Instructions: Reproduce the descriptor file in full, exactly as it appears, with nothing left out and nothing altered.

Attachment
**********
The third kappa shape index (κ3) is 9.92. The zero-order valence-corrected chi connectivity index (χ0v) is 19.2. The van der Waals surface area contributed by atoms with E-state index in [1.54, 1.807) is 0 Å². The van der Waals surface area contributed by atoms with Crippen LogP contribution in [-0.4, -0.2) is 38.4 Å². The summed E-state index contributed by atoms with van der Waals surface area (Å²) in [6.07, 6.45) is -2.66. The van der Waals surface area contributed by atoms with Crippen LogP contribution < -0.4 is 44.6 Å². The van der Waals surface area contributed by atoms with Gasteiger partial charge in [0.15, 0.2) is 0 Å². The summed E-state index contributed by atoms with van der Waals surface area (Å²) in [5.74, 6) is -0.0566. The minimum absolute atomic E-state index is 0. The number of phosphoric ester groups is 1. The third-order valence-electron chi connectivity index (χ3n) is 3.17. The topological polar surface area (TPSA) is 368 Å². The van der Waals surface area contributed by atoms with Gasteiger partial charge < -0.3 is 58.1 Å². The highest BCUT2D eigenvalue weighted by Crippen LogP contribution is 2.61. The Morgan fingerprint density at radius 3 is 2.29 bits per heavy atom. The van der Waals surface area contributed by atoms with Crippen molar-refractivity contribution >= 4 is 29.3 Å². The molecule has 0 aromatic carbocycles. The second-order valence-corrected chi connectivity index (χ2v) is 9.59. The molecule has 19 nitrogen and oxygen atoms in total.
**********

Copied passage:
The third kappa shape index (κ3) is 9.92. The zero-order valence-corrected chi connectivity index (χ0v) is 19.2. The van der Waals surface area contributed by atoms with E-state index in [1.54, 1.807) is 0 Å². The van der Waals surface area contributed by atoms with Crippen LogP contribution in [-0.4, -0.2) is 38.4 Å². The summed E-state index contributed by atoms with van der Waals surface area (Å²) in [6.07, 6.45) is -2.66. The van der Waals surface area contributed by atoms with Crippen LogP contribution < -0.4 is 44.6 Å². The van der Waals surface area contributed by atoms with Gasteiger partial charge in [0.15, 0.2) is 0 Å². The summed E-state index contributed by atoms with van der Waals surface area (Å²) in [5.74, 6) is -0.0566. The minimum absolute atomic E-state index is 0. The number of phosphoric ester groups is 1. The third-order valence-electron chi connectivity index (χ3n) is 3.17. The topological polar surface area (TPSA) is 368 Å². The van der Waals surface area contributed by atoms with Gasteiger partial charge < -0.3 is 58.1 Å². The highest BCUT2D eigenvalue weighted by Crippen LogP contribution is 2.61. The Morgan fingerprint density at radius 3 is 2.29 bits per heavy atom. The van der Waals surface area contributed by atoms with Crippen molar-refractivity contribution >= 4 is 29.3 Å². The molecule has 0 aromatic carbocycles. The second-order valence-corrected chi connectivity index (χ2v) is 9.59. The molecule has 19 nitrogen and oxygen atoms in total.